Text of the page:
Review: Magdalen Arms, Oxford

A while ago, before the days of this blog, we took a weekend break to dine at Le Manoir aux Quat’ Saisons. That definitely registers as my favourite lunch ever. We arrived at 12 and wandered out around 6 when they were starting to lay for dinner. Aperitifs on the sunny lawn, a wander around the grounds and kitchen garden to digest, and obviously not forgetting the splendid cuisine that was the main event. Our budget didn’t quite stretch to staying at the Manoir so we spent the weekend in Oxford. Which is how I came to discover that Oxford is a bit rubbish for food.

Strange, such a beautiful city, apparently the most expensive place to live in the country outside of London, but unable to offer anywhere worth going back to twice. Other bloggers seem to agree that it’s tricky, even today. Maybe it’s the unholy combination of students and tourists? Two big populations that are unlikely to inspire much effort from the catering trade.

So I’m very glad we happened upon the Magdalen Arms when we needed to stop for a bite to eat on our way through last week. It’s a big, handsome pub, a short drive (or long walk) from the centre. Inside they’ve two rooms; the first most definitely a bar with none of the tables laid for dining, though you’re welcome to eat in there; the second a dining room, still basic pub furnishings with dark walls and eclectic bric-a-brac to decorate. The noise level on a Thursday evening was loud – even a table of two NEEDED TO SPEAK UP A BIT TO HEAR EACH OTHER.

That said, the food was brilliant. Maureen’s smoked haddock cakes with aioli were full of fresh smokiness and hit the right balance of fish and potato. Thick, creamy, tasty aioli – I accidentally had to finish it off with the bread. My thinly sliced Dexter beef was just as grin-inducing as it looks in the photo, good horseradish cream too.

My main of artichokes a la Grecque was an outstanding dish for a rainy summer evening. I’d just been talking to a cousin earlier about how hard it is to find good vegetarian food in vegetarian restaurants, and here was an epic feast that no meat-eater could find wanting for flavour. The artichokes had been cooked with beans, carrots, olives and a few other worthy greens, along with buckets of rosemary and parsley. The whole dish has a warm lemony-olivey depth that was both fresh and hearty at the same time. Good trick. The grilled chevre slice topped it off beautifully.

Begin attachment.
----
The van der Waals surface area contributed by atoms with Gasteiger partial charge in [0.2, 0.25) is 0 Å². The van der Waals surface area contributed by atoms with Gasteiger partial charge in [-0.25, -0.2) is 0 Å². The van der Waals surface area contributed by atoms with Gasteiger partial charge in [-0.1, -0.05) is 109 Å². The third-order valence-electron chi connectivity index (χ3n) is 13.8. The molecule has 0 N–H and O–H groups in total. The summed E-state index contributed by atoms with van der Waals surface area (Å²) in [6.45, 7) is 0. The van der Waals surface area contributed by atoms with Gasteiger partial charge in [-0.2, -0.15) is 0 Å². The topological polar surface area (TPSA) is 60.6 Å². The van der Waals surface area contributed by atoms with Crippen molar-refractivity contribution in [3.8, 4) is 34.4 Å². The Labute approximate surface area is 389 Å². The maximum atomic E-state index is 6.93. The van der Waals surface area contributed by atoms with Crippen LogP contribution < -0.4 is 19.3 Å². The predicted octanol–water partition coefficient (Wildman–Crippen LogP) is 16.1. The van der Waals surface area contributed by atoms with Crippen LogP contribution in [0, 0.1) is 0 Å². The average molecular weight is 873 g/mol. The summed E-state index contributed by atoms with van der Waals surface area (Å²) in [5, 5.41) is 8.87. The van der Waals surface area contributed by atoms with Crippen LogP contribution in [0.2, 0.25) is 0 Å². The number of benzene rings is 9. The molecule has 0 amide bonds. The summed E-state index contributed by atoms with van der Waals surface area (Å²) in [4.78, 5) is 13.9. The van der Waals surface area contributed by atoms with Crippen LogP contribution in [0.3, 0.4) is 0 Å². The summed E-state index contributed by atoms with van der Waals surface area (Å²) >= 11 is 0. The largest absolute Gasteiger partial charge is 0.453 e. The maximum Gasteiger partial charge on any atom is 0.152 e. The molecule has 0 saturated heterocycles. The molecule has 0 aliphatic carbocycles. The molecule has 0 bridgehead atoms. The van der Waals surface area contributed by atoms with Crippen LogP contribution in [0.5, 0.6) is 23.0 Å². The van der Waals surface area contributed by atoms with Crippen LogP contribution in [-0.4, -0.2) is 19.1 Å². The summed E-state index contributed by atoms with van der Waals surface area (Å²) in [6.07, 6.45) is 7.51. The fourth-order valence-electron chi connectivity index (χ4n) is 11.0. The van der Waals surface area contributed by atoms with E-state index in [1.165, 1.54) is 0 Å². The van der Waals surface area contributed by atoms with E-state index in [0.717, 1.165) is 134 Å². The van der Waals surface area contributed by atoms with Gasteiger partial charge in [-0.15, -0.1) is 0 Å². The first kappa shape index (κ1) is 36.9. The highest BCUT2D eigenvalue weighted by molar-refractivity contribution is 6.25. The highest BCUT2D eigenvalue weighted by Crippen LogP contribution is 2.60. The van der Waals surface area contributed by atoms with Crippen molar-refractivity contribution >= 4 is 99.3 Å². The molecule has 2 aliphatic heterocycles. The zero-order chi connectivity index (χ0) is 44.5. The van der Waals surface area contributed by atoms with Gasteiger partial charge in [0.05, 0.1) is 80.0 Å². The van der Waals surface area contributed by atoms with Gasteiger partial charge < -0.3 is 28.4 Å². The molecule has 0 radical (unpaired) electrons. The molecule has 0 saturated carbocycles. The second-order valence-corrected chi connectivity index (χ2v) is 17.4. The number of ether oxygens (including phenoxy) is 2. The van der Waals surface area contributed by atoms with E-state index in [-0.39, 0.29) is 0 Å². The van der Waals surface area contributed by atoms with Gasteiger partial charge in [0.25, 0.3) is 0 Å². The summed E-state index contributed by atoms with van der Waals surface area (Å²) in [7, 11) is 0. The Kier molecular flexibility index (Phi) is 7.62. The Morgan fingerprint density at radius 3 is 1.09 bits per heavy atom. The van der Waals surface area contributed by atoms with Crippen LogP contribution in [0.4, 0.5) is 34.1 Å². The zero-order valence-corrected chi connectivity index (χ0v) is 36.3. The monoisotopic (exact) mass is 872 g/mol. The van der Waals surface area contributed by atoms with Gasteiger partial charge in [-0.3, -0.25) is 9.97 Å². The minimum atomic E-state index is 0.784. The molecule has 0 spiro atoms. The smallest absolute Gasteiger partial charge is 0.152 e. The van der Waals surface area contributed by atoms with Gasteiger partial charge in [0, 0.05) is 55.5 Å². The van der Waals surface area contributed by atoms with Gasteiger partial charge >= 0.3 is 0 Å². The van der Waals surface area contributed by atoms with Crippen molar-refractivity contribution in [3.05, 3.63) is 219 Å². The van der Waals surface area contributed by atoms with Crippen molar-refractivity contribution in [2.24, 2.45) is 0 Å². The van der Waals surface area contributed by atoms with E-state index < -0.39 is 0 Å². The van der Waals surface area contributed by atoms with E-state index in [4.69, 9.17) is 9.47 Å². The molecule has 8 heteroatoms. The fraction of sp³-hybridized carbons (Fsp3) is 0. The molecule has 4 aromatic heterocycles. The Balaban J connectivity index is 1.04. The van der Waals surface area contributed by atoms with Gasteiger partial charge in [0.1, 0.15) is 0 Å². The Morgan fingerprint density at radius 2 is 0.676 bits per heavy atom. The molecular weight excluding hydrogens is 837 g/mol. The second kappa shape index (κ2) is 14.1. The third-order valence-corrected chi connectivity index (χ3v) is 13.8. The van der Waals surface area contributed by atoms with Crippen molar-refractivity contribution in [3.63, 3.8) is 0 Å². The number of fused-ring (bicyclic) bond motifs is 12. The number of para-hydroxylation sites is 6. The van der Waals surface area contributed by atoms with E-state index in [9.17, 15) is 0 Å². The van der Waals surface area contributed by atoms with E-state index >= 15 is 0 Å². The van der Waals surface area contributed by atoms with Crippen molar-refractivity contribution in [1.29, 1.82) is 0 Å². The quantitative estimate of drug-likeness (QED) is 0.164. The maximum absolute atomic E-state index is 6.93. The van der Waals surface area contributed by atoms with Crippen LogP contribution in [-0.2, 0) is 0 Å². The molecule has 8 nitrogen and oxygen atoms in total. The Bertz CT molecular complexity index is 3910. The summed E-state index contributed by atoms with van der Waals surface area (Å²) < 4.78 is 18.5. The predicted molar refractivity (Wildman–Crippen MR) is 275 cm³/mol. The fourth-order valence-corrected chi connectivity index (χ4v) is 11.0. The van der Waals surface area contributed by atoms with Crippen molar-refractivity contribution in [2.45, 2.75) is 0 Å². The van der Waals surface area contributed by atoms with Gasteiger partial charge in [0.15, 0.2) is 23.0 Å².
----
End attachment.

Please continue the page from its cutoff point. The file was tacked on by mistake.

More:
Maureen’s Italian rabbit almost knocked it into touch. The gravy was a stunner, deep but with a really vibrant paprika hum. The rabbit was gently meaty and moist, which is all it needed to be in that gravy, along with soft braised fennel and a touch of the same aioli for a bit of garlicky creaminess.

This was a pit-stop supper, so we didn’t have room or time for puddings. Based on the first two courses, I can guess how good they’d be. Around £7 for starters, £14 for mains, this is great gastropub cooking at just the right prices. The atmosphere is buzzy/noisy (delete as you prefer) and unless someone wants to recommend an alternative, this is where I’ll be eating whenever I happen to be in Oxford and needing a meal.

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